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Edited by Richie Cuthbertson, Tuesday, 30 Nov 2021, 19:57

Whilst sitting in meditation today I was practising the anapana-sati sutta (the Buddha's teaching on mindfulness of the breath). And when I got to the thirteenth step which trains one to focus on change and impermanence. I stayed with this step a while, and I noticed how everything both within me and all around me is constantly changing, the sounds happening outside the window, time, sensations, feelings, the processes happening within the body, thoughts, emotions, the sense of self, the weather going from rain to stillness, the seasons, the changes in the trees outside the window as the leaves fall, the air around me as it constantly moves, the breath. I wasn't really thinking much about it, but experiencing the changes directly moment to moment as I sat there in meditation. It was strangely liberating to sit there just calmly observing each moment as it changed.

The next step in the sutta is to train oneself to focus on dispassion (for the things of the world,) knowing everything is impermanent, we stop grasping for things or pushing them away, there is nothing to cling to, everything is insubstantial, illusory, even those we love change moment to moment, and one day will die and become rotting corpses, 'Everything I hold dear, and everyone I love will become separated from me due to the nature of change.' Remembering this helps one feel dispassion and equanimity for the world.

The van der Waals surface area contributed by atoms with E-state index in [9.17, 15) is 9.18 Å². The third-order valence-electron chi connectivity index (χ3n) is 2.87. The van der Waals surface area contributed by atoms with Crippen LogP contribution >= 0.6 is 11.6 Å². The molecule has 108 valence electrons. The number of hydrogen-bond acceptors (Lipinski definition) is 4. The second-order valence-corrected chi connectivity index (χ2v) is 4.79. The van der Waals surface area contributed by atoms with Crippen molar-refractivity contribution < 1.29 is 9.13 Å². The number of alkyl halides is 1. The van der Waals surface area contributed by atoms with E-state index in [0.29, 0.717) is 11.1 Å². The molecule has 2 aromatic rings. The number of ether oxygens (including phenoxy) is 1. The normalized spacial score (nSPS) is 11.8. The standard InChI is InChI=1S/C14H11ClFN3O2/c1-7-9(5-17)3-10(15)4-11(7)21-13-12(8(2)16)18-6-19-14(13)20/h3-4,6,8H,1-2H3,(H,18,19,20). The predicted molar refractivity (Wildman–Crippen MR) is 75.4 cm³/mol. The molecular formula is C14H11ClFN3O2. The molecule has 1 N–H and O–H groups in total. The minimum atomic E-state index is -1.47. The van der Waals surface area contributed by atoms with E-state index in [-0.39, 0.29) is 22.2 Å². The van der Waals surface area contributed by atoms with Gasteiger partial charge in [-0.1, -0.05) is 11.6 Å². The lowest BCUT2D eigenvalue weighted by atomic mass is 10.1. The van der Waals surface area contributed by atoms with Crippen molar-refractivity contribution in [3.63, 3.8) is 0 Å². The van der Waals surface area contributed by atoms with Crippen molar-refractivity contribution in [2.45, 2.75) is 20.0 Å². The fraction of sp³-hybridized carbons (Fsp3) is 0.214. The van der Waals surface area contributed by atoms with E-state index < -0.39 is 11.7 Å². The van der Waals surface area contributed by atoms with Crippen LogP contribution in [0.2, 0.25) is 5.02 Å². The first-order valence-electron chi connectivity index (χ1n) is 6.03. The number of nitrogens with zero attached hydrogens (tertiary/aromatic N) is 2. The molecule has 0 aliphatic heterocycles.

The next step is to train oneself to focus on the cessation of suffering, and then on renunciation (letting go).

The last four steps in the anapanna sati sutta make me think of the four noble truths. I have never been taught whether those last four steps are the four noble truths, but seems to make sense to me that this is what they represent, albeit phrased in a different way, but these are just my thoughts on it and I could be wrong.

I will write a summary of the anapana-sati sutta below for anyone who might be interested.

I have been taught to do each step three times, but one can do each step for longer if one wants to depending on how much time they have and how strong their attention is. But doing each step three times is probably doable for most, as ideally one wants to be able to practise the whole sutta in a single session without forgetting (losing their mindfulness), as it is a training exercise for the mind, each step has something important to teach which can become invaluable in life, I often find different steps will come up automatically for me at different times during the day and help me bring some balance to the mind.

One should spend longer on a step that proves challenging till one can at least generate a hint of what one is training the mind to experience there before moving on. For example, I find the step where one is training the mind to be sensitive to joy can sometimes be challenging for me.